A tsunami warning has been put in place across large swathes of the Pacific Ocean after a 7.6 magnitude earthquake struck off the Philippines.
Warnings have been put in place for Indonesia, Philippines and Palau, according to the Pacific Tsunami Warning Centre (PTWC) although it is not known if a tsumani has been generated.
An initial warning for Japan, Taiwan, Papua New Guinea, Guam, the Northern Mariana Islands and Yap has since been lifted. The US Geological Survey (USGS) revised the magnitude down from its first reading of 7.9.
The PTWC warned: "An earthquake of this size has the potential to generate a destructive tsunami that can strike coastlines near the epicentre within minutes, and more distant coastlines within hours."
"Authorities should take appropriate action in response to this possibility.
"This centre will monitor sea level data from gauges near the earthquake to determine if a tsunami was generated and estimate the severity of the threat."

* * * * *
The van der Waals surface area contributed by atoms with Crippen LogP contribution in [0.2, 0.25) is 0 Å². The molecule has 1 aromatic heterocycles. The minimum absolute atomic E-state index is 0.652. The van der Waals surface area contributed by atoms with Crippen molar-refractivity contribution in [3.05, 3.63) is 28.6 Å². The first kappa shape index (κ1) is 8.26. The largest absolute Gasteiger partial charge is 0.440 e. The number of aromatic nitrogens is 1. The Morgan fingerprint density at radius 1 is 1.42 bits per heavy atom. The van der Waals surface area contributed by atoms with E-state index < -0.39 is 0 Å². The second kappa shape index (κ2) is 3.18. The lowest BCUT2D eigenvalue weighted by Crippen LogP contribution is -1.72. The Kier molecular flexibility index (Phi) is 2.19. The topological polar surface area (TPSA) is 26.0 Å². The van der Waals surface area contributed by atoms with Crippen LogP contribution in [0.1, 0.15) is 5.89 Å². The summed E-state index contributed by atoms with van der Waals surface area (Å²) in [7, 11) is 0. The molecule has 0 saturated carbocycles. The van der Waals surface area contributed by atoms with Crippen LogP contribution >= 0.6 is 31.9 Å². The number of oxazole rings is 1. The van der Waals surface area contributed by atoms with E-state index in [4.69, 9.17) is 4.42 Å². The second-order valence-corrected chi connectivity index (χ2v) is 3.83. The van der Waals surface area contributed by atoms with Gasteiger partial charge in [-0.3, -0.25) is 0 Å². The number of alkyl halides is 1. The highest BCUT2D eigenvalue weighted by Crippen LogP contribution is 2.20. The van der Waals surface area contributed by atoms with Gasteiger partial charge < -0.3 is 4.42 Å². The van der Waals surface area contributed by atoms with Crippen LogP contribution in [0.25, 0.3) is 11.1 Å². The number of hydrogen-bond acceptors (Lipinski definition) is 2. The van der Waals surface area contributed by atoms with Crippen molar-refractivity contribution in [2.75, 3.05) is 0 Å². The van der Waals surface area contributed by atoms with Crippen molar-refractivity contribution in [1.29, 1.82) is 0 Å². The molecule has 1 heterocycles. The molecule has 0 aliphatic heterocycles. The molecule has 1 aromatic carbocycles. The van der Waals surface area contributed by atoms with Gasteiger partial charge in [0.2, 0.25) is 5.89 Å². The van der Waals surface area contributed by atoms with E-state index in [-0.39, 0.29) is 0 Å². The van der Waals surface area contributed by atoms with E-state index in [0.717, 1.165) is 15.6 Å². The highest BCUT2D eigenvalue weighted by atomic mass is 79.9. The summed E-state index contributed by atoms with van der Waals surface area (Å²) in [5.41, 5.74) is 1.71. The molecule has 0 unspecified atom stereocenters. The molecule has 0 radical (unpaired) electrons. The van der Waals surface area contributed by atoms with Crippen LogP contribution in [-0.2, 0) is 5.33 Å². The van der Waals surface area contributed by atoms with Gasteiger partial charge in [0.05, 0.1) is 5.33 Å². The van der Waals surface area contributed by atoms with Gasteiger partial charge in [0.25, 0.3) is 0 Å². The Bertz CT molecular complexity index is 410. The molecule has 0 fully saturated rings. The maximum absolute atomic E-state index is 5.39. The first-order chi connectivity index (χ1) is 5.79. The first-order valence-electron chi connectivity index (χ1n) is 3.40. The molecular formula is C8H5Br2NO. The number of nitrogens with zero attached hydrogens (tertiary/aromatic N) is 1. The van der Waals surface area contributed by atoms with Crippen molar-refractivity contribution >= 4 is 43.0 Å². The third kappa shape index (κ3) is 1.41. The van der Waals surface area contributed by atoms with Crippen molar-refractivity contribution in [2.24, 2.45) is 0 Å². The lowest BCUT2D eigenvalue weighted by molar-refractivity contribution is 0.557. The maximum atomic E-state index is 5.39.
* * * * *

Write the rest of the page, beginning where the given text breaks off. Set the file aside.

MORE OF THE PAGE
The Philippine Volcanology Centre advised residents living near the coast to move to higher ground.
The (USGS) said the quake occured 58 miles (93 km) east of the town of Sulanganr in the Philippines at a depth of about 20 miles (32 km).
Reuters reported that roads and bridges in the Philippines had been destroyed, according to congressman Ben Evardone.
In April, Indonesia issued a tsunami warning after an earthquake with a preliminary magnitude of 8.7 hit the seabed off the westernmost province of Aceh.
At least 230,000 people in 13 Indian Ocean countries were killed in a quake and tsunami off Indonesia in 2004.